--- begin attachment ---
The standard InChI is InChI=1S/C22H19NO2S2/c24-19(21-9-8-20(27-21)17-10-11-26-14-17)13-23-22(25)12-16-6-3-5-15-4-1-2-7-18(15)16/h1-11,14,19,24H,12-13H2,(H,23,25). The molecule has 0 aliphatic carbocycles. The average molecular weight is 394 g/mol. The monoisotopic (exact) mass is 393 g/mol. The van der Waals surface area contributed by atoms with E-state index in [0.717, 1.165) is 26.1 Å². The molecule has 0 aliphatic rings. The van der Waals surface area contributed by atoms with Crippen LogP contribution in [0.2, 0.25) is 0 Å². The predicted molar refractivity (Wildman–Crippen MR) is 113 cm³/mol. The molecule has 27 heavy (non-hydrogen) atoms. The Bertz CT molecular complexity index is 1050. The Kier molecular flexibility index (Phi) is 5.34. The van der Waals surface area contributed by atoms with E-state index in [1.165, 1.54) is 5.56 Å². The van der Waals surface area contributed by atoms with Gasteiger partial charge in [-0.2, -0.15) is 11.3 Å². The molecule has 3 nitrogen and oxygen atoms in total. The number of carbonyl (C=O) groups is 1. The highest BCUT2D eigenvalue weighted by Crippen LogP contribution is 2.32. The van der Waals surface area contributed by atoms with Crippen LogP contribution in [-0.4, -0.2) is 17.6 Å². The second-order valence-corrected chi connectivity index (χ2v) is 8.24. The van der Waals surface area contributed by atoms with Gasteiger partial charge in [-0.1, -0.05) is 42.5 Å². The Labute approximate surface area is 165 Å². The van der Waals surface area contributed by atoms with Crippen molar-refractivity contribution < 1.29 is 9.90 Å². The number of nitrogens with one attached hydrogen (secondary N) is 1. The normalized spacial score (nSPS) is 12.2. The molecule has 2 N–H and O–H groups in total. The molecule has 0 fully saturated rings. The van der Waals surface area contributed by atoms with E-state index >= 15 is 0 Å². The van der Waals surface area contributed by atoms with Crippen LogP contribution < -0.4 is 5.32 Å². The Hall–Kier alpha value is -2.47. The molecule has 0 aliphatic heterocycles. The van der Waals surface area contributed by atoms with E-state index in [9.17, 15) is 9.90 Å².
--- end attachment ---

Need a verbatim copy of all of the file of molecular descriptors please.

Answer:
The standard InChI is InChI=1S/C22H19NO2S2/c24-19(21-9-8-20(27-21)17-10-11-26-14-17)13-23-22(25)12-16-6-3-5-15-4-1-2-7-18(15)16/h1-11,14,19,24H,12-13H2,(H,23,25). The molecule has 0 aliphatic carbocycles. The average molecular weight is 394 g/mol. The monoisotopic (exact) mass is 393 g/mol. The van der Waals surface area contributed by atoms with E-state index in [0.717, 1.165) is 26.1 Å². The molecule has 0 aliphatic rings. The van der Waals surface area contributed by atoms with Crippen LogP contribution in [0.2, 0.25) is 0 Å². The predicted molar refractivity (Wildman–Crippen MR) is 113 cm³/mol. The molecule has 27 heavy (non-hydrogen) atoms. The Bertz CT molecular complexity index is 1050. The Kier molecular flexibility index (Phi) is 5.34. The van der Waals surface area contributed by atoms with E-state index in [1.165, 1.54) is 5.56 Å². The van der Waals surface area contributed by atoms with Gasteiger partial charge in [-0.2, -0.15) is 11.3 Å². The molecule has 3 nitrogen and oxygen atoms in total. The number of carbonyl (C=O) groups is 1. The highest BCUT2D eigenvalue weighted by Crippen LogP contribution is 2.32. The van der Waals surface area contributed by atoms with Crippen LogP contribution in [-0.4, -0.2) is 17.6 Å². The second-order valence-corrected chi connectivity index (χ2v) is 8.24. The van der Waals surface area contributed by atoms with Gasteiger partial charge in [-0.1, -0.05) is 42.5 Å². The Labute approximate surface area is 165 Å². The van der Waals surface area contributed by atoms with Crippen molar-refractivity contribution < 1.29 is 9.90 Å². The number of nitrogens with one attached hydrogen (secondary N) is 1. The normalized spacial score (nSPS) is 12.2. The molecule has 2 N–H and O–H groups in total. The molecule has 0 fully saturated rings. The van der Waals surface area contributed by atoms with E-state index >= 15 is 0 Å². The van der Waals surface area contributed by atoms with Crippen LogP contribution < -0.4 is 5.32 Å². The Hall–Kier alpha value is -2.47. The molecule has 0 aliphatic heterocycles. The van der Waals surface area contributed by atoms with E-state index in [9.17, 15) is 9.90 Å².